Benedict XVI: Cdl. Meisner’s Peace Flowed From His Trust in God

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by Bradley Eli, M.Div., Ma.Th.  •  •  July 17, 2017   

"He learned to let go ... even if at times the ship is almost filled to the point of shipwreck"

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ROME ( - Pope Emeritus Benedict XVI revealed the secret of Cdl. Joachim Meisner's inner peace, which was his confidence that God would keep the barque of Peter from sinking.

In a tribute read at the funeral Mass of the former archbishop of Cologne, the retired Pope wrote, "I have been all the more impressed that in this last period of his life, he learned to let go and live increasingly from the conviction that the Lord does not leave his Church, even if at times the ship is almost filled to the point of shipwreck"

The former Holy Father, who had spoken with the cardinal just the day before he died July 5, attested to the level of spiritual joy that Cdl. Meisner maintained. "What struck me particularly in the last conversations with the cardinal, now gone home, was the natural cheerfulness, the inner peace and the assurance he had found," remarked Benedict.

Noted in the tribute was the fact that it wasn't easy for Cdl. Meisner to "let go." He was, afterall, one of the four cardinals who had coauthored the famous dubia or questions concerning the issue of allowing the divorced and civilly remarried to receive Holy Communion. He looked on with great concern at modern prelates, who are now allowing sacrilegious reception of Holy Communion.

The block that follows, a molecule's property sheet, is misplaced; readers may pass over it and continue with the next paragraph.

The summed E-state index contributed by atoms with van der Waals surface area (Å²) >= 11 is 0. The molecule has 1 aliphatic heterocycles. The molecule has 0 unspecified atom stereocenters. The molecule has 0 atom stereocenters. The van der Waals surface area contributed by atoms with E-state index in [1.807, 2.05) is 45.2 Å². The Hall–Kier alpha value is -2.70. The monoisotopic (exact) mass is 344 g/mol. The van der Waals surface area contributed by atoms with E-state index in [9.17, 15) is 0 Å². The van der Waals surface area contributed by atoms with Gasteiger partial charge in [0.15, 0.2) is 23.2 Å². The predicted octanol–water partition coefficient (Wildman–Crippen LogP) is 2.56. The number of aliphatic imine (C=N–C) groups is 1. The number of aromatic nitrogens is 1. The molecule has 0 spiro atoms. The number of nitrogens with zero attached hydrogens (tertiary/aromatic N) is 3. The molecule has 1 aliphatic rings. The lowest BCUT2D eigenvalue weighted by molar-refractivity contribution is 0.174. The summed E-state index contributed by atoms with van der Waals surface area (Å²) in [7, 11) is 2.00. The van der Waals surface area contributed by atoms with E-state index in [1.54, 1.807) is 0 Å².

Benedict acknowledged this heroic struggle in his dear friend, who watched unfaithful shepherds treat his Lord with such contempt:

We know that it was hard for him, the passionate shepherd and pastor of souls, to leave his office, and this precisely at a time when the Church had a pressing need for shepherds who would oppose the dictatorship of the zeitgeist, fully resolved to act and think from a faith standpoint.

It wasn't just his love of the Church that caused the cardinal so much stress but his love of souls being restored to grace in the confessional and his love for Our Lord in the Eucharist. Benedict touched on both sources of joy in the cardinal's life.

Benedict remarked: 

The first was that he often related to me that what filled him with deep joy was to experience, in the Sacrament of Penance, how young people, above all young men, came to experience the mercy of forgiveness, the gift, in effect to have found life, which only God can give them.

This is all the more remarkable as many clerics are speaking and acting as if conversion is impossible for the modern fallen Catholic. Many seemingly aren't concerned that Catholics be restored to a state of grace prior to receiving Holy Communion.

The second source of joy for Cdl. Meisner, according to Benedict, was the increase in Eucharistic adoration especially that which had began at World Youth Day in Cologne back in 2005. "This was the central theme for him at World Youth Day in Cologne — that there was adoration, a silence, in which the Lord alone speaks to hearts," wrote Benedict. He added that Eucharistic adoration at that event "became an interior event that has remained unforgettable and not only to the Cardinal. This moment for him was subsequently always present internally and a great light for him."

The former pope in his homage noted that Cdl. Meisner had died while praying his breviary. "The art of dying, which was given to him, again demonstrated how he had lived: with his face towards the Lord and in conversation with Him," said Benedict. "Let him now intercede for the Church of Cologne and for the whole world!"


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